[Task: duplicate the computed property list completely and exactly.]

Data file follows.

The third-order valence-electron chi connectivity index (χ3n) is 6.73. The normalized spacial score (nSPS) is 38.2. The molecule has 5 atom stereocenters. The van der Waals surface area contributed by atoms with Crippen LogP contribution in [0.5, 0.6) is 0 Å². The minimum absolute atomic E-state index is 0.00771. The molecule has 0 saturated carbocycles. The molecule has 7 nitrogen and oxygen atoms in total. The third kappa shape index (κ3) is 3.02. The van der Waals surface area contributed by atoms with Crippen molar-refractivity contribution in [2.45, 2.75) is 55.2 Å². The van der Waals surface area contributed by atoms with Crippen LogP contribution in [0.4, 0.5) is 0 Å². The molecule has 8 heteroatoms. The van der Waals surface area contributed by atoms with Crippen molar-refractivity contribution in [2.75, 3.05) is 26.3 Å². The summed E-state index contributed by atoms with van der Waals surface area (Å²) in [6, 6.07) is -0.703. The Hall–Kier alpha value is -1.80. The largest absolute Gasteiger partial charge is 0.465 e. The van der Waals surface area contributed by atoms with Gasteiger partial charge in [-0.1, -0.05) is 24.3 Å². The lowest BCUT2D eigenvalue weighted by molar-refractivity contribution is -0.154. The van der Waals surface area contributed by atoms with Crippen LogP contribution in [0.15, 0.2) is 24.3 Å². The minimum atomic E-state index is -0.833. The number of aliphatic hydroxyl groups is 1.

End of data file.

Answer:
The third-order valence-electron chi connectivity index (χ3n) is 6.73. The normalized spacial score (nSPS) is 38.2. The molecule has 5 atom stereocenters. The van der Waals surface area contributed by atoms with Crippen LogP contribution in [0.5, 0.6) is 0 Å². The minimum absolute atomic E-state index is 0.00771. The molecule has 0 saturated carbocycles. The molecule has 7 nitrogen and oxygen atoms in total. The third kappa shape index (κ3) is 3.02. The van der Waals surface area contributed by atoms with Crippen molar-refractivity contribution in [2.45, 2.75) is 55.2 Å². The van der Waals surface area contributed by atoms with Crippen LogP contribution in [0.4, 0.5) is 0 Å². The molecule has 8 heteroatoms. The van der Waals surface area contributed by atoms with Crippen molar-refractivity contribution in [2.75, 3.05) is 26.3 Å². The summed E-state index contributed by atoms with van der Waals surface area (Å²) in [6, 6.07) is -0.703. The Hall–Kier alpha value is -1.80. The largest absolute Gasteiger partial charge is 0.465 e. The van der Waals surface area contributed by atoms with Gasteiger partial charge in [-0.1, -0.05) is 24.3 Å². The lowest BCUT2D eigenvalue weighted by molar-refractivity contribution is -0.154. The van der Waals surface area contributed by atoms with Crippen LogP contribution in [0.15, 0.2) is 24.3 Å². The minimum atomic E-state index is -0.833. The number of aliphatic hydroxyl groups is 1.